Twitter Tuesday: Fear, resistance and a new model for organizational change

Almost 20 years ago, behavioral experts Kenneth Thompson and Fred Luthans noted that a person’s reaction to organizational change “can be so excessive and immediate, that some researchers have suggested it may be easier to start a completely new organization than to try to change an existing one.”

Not much has changed in the intervening years. Each year, countless organizations continue to attempt new change programs, but relatively few meet with any real success.

The HBR Blog Network offered four articles in recent weeks looking at the popular topic of change management and organizational culture with different perspectives on each of several points of view.

If you follow me on Twitter (@bzhenry), you know that I’ve made content curation in organizational communication a hobby. This blog post highlights the best of what I’ve read in recent weeks.

As the title suggests, in “Understanding Fear of Process Improvement,” Brad Power examines one aspect of change management – process improvement – and how asking a simple question (Why?) can lead to better understanding of the root causes of failure. Power
offers three suggestions for overcoming the fear that keeps companies from nurturing a “culture of continuous improvement” and provides examples of organizations that have managed to do it.

Looking at change management from the leaders perspective, Rosabeth Moss Kanter notes that fear leads to resistance, and an effective leader must plot strategy accordingly. She offers sound advice in “Ten Reasons People Resist Change.” Simple strategies from including those who will be affected by the change in the planning process to lessening uncertainty with clear communication and solid timetables may seem obvious, but make all the difference in successful change efforts.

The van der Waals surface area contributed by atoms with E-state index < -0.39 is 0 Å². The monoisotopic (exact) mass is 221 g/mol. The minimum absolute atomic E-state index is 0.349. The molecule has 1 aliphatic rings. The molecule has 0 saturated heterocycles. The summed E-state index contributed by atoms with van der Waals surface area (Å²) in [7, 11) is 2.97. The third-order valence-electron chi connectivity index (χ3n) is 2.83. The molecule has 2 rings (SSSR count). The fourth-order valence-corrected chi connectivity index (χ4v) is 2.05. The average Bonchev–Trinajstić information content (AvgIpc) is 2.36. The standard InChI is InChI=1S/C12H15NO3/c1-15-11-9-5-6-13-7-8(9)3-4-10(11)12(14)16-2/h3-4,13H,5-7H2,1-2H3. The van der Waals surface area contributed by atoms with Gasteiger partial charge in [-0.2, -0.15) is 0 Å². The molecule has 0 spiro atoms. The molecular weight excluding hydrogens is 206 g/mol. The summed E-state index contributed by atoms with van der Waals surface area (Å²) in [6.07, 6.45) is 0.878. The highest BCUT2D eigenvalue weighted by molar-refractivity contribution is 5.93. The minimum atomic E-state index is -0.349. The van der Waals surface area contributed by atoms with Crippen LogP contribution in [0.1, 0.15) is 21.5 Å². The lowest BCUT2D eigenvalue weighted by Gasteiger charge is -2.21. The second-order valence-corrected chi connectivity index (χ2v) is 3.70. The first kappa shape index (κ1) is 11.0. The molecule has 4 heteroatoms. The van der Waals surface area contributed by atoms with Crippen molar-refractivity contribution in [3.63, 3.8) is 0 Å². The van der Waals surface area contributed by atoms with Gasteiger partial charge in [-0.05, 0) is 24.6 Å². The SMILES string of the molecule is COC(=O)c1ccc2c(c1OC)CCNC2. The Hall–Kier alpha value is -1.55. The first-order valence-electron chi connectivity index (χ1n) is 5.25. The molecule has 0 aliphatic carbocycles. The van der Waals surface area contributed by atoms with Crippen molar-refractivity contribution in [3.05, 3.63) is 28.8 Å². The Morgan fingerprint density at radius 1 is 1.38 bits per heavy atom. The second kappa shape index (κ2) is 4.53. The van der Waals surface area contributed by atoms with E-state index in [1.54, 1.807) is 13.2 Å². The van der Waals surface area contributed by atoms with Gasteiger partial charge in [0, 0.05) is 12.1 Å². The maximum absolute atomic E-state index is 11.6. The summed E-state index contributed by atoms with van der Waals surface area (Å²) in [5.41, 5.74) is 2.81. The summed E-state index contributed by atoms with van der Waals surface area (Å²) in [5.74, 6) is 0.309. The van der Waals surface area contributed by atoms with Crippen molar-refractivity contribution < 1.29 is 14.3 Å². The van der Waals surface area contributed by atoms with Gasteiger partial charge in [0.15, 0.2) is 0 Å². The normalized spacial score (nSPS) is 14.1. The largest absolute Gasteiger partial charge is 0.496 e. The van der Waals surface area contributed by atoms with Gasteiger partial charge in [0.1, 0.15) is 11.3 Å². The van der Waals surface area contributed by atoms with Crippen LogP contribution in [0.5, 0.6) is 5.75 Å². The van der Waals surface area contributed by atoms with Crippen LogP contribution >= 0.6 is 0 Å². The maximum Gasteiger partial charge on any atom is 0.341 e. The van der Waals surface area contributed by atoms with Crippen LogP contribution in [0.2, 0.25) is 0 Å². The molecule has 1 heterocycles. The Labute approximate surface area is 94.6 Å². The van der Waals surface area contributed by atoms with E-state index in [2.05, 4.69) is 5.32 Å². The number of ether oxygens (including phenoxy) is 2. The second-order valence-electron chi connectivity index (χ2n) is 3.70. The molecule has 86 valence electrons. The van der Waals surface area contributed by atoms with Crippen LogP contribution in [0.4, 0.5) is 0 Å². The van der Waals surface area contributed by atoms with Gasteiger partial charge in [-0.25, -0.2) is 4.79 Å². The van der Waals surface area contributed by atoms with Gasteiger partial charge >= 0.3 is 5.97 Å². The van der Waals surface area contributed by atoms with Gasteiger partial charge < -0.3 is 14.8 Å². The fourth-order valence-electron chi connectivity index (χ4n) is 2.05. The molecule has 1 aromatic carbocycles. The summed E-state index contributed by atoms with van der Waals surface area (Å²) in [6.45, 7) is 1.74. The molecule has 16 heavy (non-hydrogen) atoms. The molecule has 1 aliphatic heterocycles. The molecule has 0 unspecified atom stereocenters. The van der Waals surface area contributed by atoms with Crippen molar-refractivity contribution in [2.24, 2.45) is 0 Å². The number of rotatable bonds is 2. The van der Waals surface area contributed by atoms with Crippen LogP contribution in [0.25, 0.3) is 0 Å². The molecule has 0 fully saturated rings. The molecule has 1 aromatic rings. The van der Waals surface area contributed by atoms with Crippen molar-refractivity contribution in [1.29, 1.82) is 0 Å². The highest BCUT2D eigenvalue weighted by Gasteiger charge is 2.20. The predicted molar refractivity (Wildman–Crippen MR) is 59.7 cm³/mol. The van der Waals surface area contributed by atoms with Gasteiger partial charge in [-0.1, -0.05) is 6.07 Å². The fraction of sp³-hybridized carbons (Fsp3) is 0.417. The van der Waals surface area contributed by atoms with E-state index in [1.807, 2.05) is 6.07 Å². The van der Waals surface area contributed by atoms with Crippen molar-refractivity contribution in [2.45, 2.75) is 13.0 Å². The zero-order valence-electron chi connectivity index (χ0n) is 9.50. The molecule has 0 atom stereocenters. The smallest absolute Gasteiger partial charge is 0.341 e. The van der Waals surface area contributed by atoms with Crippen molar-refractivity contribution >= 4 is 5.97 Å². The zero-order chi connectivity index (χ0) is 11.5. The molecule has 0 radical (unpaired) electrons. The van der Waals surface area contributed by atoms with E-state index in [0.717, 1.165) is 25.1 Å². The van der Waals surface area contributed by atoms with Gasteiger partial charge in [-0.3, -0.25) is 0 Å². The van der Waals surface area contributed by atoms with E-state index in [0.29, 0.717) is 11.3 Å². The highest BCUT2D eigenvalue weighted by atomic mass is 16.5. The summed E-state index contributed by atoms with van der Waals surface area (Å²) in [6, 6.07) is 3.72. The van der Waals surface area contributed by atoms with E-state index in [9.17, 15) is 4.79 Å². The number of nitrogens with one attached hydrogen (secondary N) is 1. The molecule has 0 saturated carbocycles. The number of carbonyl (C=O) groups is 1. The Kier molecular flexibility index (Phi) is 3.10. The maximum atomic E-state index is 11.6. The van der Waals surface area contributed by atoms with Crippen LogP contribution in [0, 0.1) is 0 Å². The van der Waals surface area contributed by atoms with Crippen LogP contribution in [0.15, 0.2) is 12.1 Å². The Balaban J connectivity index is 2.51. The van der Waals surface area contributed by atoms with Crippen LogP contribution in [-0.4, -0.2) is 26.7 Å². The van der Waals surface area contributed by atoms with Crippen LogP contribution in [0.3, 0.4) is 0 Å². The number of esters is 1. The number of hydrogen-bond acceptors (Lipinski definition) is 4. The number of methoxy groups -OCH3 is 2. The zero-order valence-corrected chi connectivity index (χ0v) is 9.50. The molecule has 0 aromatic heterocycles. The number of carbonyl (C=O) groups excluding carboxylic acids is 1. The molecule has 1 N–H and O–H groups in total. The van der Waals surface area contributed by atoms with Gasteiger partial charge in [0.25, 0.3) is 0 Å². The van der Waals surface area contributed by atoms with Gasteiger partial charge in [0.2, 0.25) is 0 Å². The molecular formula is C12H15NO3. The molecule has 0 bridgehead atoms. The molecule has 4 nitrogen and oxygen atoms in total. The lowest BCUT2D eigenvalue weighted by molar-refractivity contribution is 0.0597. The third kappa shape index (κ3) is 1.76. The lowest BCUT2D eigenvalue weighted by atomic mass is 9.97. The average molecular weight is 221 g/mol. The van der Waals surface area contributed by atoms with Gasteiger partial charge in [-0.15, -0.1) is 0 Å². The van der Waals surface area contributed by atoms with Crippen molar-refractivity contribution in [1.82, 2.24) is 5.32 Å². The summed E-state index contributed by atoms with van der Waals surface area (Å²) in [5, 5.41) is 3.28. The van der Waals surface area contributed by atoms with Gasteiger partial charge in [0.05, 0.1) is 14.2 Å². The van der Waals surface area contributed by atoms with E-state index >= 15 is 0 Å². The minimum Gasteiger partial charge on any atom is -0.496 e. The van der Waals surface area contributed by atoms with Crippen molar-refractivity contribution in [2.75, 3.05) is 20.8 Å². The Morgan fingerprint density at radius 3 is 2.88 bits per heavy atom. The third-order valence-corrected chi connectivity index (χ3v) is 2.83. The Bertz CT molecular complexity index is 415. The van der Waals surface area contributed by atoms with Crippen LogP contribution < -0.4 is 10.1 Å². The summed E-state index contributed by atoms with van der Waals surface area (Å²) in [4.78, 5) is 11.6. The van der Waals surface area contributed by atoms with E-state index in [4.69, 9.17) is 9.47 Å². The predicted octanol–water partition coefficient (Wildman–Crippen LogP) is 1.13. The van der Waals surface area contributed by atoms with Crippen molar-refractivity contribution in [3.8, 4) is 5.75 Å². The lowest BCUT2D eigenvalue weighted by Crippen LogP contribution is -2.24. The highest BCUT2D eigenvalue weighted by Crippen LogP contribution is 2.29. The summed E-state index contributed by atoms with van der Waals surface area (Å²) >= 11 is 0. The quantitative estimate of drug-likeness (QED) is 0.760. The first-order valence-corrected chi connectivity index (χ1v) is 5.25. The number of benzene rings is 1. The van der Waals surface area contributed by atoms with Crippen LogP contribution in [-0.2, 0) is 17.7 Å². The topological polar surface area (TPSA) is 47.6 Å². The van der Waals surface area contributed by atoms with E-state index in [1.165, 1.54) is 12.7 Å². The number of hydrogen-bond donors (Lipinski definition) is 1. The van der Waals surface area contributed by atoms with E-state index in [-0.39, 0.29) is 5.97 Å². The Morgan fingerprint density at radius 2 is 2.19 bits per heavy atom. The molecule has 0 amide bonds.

While Kanter takes a leader’s perspective, Morten T. Hansen focuses on the individual with his own list, “Ten Ways to Get People to Change.” He notes that organizational change doesn’t occur until individual change occurs; people must think and act differently. His article links to numerous resources that support his argument. He cautions that while his principles are rooted in different theories that are rarely used in concert, using all ten is necessary to achieving any success.

Walter McFarland has the most original perspective on our topic in “This Is Your Brain on Organizational Change.” McFarland contends that a new change management model is needed. For example, establishing “a burning platform” for change is considered to be a best practice by many practitioners. Yet, McFarland notes that for most people, “a burning platform makes them uncomfortable – thrusting change upon them.” Until we view both people and the change process differently, McFarland believes our efforts will continue to fail.

Considering our rate of success, I think McFarland may be on to something.

 



© 2017 Betty Henry Communications